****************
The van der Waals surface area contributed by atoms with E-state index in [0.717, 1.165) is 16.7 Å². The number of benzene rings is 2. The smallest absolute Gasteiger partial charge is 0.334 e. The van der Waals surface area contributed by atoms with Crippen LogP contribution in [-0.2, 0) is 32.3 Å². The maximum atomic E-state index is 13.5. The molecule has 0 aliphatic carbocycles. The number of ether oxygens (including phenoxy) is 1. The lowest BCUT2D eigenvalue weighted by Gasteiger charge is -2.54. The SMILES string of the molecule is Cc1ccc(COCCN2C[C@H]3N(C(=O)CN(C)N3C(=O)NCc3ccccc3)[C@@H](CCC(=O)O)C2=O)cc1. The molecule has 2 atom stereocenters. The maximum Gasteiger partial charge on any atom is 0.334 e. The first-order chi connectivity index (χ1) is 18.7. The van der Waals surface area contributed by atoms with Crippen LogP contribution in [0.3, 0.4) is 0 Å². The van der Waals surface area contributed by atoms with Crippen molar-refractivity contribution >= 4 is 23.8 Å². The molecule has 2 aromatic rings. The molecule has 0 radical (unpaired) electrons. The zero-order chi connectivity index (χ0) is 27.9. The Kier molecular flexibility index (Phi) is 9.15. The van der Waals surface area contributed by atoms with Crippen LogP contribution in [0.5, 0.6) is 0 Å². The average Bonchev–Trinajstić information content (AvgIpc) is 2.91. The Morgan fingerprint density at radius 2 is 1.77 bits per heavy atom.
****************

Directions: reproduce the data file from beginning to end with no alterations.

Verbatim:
The van der Waals surface area contributed by atoms with E-state index in [0.717, 1.165) is 16.7 Å². The number of benzene rings is 2. The smallest absolute Gasteiger partial charge is 0.334 e. The van der Waals surface area contributed by atoms with Crippen LogP contribution in [-0.2, 0) is 32.3 Å². The maximum atomic E-state index is 13.5. The molecule has 0 aliphatic carbocycles. The number of ether oxygens (including phenoxy) is 1. The lowest BCUT2D eigenvalue weighted by Gasteiger charge is -2.54. The SMILES string of the molecule is Cc1ccc(COCCN2C[C@H]3N(C(=O)CN(C)N3C(=O)NCc3ccccc3)[C@@H](CCC(=O)O)C2=O)cc1. The molecule has 2 atom stereocenters. The maximum Gasteiger partial charge on any atom is 0.334 e. The first-order chi connectivity index (χ1) is 18.7. The van der Waals surface area contributed by atoms with Crippen LogP contribution in [0.3, 0.4) is 0 Å². The van der Waals surface area contributed by atoms with Crippen molar-refractivity contribution >= 4 is 23.8 Å². The molecule has 2 aromatic rings. The molecule has 0 radical (unpaired) electrons. The zero-order chi connectivity index (χ0) is 27.9. The Kier molecular flexibility index (Phi) is 9.15. The van der Waals surface area contributed by atoms with Crippen LogP contribution in [0.5, 0.6) is 0 Å². The average Bonchev–Trinajstić information content (AvgIpc) is 2.91. The Morgan fingerprint density at radius 2 is 1.77 bits per heavy atom.